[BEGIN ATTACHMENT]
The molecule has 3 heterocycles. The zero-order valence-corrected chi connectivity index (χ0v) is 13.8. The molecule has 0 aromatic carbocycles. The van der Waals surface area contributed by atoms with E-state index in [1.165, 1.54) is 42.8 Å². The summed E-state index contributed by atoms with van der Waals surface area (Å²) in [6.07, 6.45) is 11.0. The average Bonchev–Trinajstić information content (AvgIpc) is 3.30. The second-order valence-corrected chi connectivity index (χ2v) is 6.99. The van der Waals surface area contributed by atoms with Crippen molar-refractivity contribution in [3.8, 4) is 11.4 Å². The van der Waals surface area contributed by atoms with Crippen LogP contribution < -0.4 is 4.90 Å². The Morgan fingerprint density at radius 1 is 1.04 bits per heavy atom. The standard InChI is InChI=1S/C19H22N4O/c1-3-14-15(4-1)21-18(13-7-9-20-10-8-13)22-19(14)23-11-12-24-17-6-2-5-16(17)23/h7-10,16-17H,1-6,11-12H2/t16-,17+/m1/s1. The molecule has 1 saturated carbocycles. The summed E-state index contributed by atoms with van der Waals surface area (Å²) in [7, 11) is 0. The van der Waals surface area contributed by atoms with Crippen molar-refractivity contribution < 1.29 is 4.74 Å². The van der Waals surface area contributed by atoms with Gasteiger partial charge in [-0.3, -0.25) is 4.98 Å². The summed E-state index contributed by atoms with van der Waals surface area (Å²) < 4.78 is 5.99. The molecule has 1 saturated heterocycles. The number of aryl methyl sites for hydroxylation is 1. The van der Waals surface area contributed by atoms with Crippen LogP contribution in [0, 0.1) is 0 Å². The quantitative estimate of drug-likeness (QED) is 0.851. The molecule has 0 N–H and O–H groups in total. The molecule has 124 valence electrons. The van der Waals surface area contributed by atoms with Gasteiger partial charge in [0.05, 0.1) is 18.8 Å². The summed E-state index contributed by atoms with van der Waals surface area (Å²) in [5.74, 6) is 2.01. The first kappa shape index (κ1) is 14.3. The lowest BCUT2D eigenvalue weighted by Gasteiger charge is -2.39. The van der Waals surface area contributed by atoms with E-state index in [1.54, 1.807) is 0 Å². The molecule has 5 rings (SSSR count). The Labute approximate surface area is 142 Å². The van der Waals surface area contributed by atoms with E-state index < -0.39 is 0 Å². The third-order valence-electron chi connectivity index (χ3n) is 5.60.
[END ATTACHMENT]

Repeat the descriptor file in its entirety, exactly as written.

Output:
The molecule has 3 heterocycles. The zero-order valence-corrected chi connectivity index (χ0v) is 13.8. The molecule has 0 aromatic carbocycles. The van der Waals surface area contributed by atoms with E-state index in [1.165, 1.54) is 42.8 Å². The summed E-state index contributed by atoms with van der Waals surface area (Å²) in [6.07, 6.45) is 11.0. The average Bonchev–Trinajstić information content (AvgIpc) is 3.30. The second-order valence-corrected chi connectivity index (χ2v) is 6.99. The van der Waals surface area contributed by atoms with Crippen molar-refractivity contribution in [3.8, 4) is 11.4 Å². The van der Waals surface area contributed by atoms with Crippen LogP contribution < -0.4 is 4.90 Å². The Morgan fingerprint density at radius 1 is 1.04 bits per heavy atom. The standard InChI is InChI=1S/C19H22N4O/c1-3-14-15(4-1)21-18(13-7-9-20-10-8-13)22-19(14)23-11-12-24-17-6-2-5-16(17)23/h7-10,16-17H,1-6,11-12H2/t16-,17+/m1/s1. The molecule has 1 saturated carbocycles. The summed E-state index contributed by atoms with van der Waals surface area (Å²) in [7, 11) is 0. The van der Waals surface area contributed by atoms with Crippen molar-refractivity contribution < 1.29 is 4.74 Å². The van der Waals surface area contributed by atoms with Gasteiger partial charge in [-0.3, -0.25) is 4.98 Å². The summed E-state index contributed by atoms with van der Waals surface area (Å²) < 4.78 is 5.99. The molecule has 1 saturated heterocycles. The number of aryl methyl sites for hydroxylation is 1. The van der Waals surface area contributed by atoms with Crippen LogP contribution in [0, 0.1) is 0 Å². The quantitative estimate of drug-likeness (QED) is 0.851. The molecule has 0 N–H and O–H groups in total. The molecule has 124 valence electrons. The van der Waals surface area contributed by atoms with Gasteiger partial charge in [0.05, 0.1) is 18.8 Å². The summed E-state index contributed by atoms with van der Waals surface area (Å²) in [5.74, 6) is 2.01. The first kappa shape index (κ1) is 14.3. The lowest BCUT2D eigenvalue weighted by Gasteiger charge is -2.39. The van der Waals surface area contributed by atoms with E-state index in [1.54, 1.807) is 0 Å². The molecule has 5 rings (SSSR count). The Labute approximate surface area is 142 Å². The van der Waals surface area contributed by atoms with E-state index < -0.39 is 0 Å². The third-order valence-electron chi connectivity index (χ3n) is 5.60.